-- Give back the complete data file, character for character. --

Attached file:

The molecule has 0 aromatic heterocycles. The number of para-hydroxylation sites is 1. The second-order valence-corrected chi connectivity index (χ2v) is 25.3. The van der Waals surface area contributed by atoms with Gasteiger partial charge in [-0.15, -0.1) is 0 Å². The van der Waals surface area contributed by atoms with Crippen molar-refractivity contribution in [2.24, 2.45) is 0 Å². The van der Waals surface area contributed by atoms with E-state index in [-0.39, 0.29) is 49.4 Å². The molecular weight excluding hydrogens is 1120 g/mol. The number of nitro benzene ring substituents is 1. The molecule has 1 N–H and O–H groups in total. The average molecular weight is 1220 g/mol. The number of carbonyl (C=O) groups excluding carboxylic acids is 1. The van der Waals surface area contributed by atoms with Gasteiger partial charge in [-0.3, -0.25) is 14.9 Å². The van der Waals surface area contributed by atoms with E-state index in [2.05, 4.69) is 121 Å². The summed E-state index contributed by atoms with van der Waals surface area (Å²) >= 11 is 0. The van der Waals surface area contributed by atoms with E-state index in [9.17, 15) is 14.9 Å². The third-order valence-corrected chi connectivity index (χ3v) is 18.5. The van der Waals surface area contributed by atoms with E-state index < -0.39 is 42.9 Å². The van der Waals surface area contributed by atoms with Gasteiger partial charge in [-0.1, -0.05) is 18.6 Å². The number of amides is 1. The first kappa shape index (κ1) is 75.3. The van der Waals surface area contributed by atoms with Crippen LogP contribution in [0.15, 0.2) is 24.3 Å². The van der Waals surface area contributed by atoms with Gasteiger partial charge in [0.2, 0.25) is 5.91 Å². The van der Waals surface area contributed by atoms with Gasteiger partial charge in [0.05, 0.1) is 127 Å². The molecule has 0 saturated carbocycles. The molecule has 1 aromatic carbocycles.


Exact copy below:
The molecule has 0 aromatic heterocycles. The number of para-hydroxylation sites is 1. The second-order valence-corrected chi connectivity index (χ2v) is 25.3. The van der Waals surface area contributed by atoms with Gasteiger partial charge in [-0.15, -0.1) is 0 Å². The van der Waals surface area contributed by atoms with Crippen molar-refractivity contribution in [2.24, 2.45) is 0 Å². The van der Waals surface area contributed by atoms with E-state index in [-0.39, 0.29) is 49.4 Å². The molecular weight excluding hydrogens is 1120 g/mol. The number of nitro benzene ring substituents is 1. The molecule has 1 N–H and O–H groups in total. The average molecular weight is 1220 g/mol. The number of carbonyl (C=O) groups excluding carboxylic acids is 1. The van der Waals surface area contributed by atoms with Gasteiger partial charge in [-0.3, -0.25) is 14.9 Å². The van der Waals surface area contributed by atoms with E-state index in [2.05, 4.69) is 121 Å². The summed E-state index contributed by atoms with van der Waals surface area (Å²) >= 11 is 0. The van der Waals surface area contributed by atoms with E-state index in [9.17, 15) is 14.9 Å². The third-order valence-corrected chi connectivity index (χ3v) is 18.5. The van der Waals surface area contributed by atoms with E-state index < -0.39 is 42.9 Å². The van der Waals surface area contributed by atoms with Gasteiger partial charge in [-0.1, -0.05) is 18.6 Å². The number of amides is 1. The first kappa shape index (κ1) is 75.3. The van der Waals surface area contributed by atoms with Crippen LogP contribution in [0.15, 0.2) is 24.3 Å². The van der Waals surface area contributed by atoms with Gasteiger partial charge in [0.2, 0.25) is 5.91 Å². The van der Waals surface area contributed by atoms with Gasteiger partial charge in [0.05, 0.1) is 127 Å². The molecule has 0 saturated carbocycles. The molecule has 1 aromatic carbocycles.